Fuel For Thought (Stacia Naquin)

By: Stacia Naquin
By: Stacia Naquin

Working out on an empty stomach? Not a good idea. Your body needs fuel!

Everyone has their workout habits... cardio first, then weights... upper body one day, lower body the next... the list goes on.

We also have our PRE-workout habits. But there's one we should all take note of. Eating.
 
I have to eat before I workout. Not a lot, but a little something. I literally feel like I'm running on empty if I don't.
 
But I've worked out with lots of folks who make an effort NOT to eat before a workout (even first thing in the morning). I remember specifically in college, a friend of mine telling me she didn't want to eat before our morning workout because she wanted to burn YESTERDAY'S calories.
 
Certified Personal Trainer Andrea Cespedes says that's a common myth... emphasis on the MYTH. "The fact is you need fuel to move and will move more and burn more calories overall with a little something in your tank," she says.
 
So what kind of fuel? Andrea tells me it depends on a few things: when you are working out, what type of workout you are doing and how long you plan on going.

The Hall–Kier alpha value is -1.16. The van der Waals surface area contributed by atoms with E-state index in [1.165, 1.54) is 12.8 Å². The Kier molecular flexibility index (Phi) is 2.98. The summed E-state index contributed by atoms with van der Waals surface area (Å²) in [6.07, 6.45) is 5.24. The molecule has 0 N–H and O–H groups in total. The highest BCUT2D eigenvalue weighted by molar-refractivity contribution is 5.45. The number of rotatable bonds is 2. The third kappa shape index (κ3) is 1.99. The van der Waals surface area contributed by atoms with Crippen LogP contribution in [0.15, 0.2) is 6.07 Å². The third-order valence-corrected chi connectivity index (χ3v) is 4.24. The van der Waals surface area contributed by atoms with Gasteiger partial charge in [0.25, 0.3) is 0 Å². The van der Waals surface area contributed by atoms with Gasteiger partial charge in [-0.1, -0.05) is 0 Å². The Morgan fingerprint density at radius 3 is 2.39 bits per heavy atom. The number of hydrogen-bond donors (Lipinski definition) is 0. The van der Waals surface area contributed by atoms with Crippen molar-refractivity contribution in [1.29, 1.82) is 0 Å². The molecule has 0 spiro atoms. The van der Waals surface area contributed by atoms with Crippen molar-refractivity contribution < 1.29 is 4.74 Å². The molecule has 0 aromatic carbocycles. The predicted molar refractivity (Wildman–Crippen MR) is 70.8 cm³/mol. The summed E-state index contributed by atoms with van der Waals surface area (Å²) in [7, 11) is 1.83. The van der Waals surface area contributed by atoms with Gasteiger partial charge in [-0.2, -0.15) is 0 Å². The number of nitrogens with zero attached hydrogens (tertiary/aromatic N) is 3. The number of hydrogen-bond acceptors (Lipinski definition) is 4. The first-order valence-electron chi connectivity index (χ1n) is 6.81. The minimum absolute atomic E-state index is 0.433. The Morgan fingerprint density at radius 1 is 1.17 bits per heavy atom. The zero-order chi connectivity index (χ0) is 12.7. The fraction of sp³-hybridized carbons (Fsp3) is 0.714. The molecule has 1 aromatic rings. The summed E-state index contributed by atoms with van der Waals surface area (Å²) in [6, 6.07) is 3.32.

Here are her fueling tips for 4 different kinds of workouts:
 
1. Early morning cardio/strength workout lasting an hour or less: choose a very small snack that your stomach can tolerate first thing--avoid acids (like OJ) and fats (like Peanut butter or cheese) as they may not agree with exercise and an empty stomach. Go for a banana (or even 1/2), a light yogurt or 1/2 of an energy bar. If you absolutely cannot tolerate food, try drinking 16 oz of a sports drink or a sports gel (about 100 calories).
 
2. Mid morning/afternoon cardio/strength workout: eat a similar light snack prior to exercising if it has been three hours or more since your last meal. A banana and a half ounce of raw almonds is a good idea, or try a smoothie made with a 1/2 frozen banana, strawberries and soy milk.
 
3. Long cardio session lasting more than an hour: Powerbar performance bars and Clif bars for convenience-but look for ones that have less than 250 calories each and contain a balance of protein and carbs, and make sure they are low in saturated fat. A 1/2 cup of oatmeal with a splash of almond milk is a good, non-processed option as is a handful of raisins mixed with sunflower seeds.
 
4. Hard-core strength training only: Go for a serving of protein prior to your workout. A few slices of nitrate-free deli meat or a couple scrambled eggs help provide you with essential amino acids you need to help muscles begin synthesizing. You can also try a scoop of whey protein powder mixed with water or milk as a pre-strength workout snack. 
 
Andrea also had a really important tip about sports bars and sports drinks. She says they're for LONG sessions only and not just 30-45 minutes in the gym. Otherwise, it can be counter-productive. "Avoid the extra calories and choose water and whole foods whenever possible," says Andrea.
 
It makes sense if you think about it... different kinds of fuel for different kinds of workouts. Just remember to get something in your tank! I guess you could say - it's fuel for thought.
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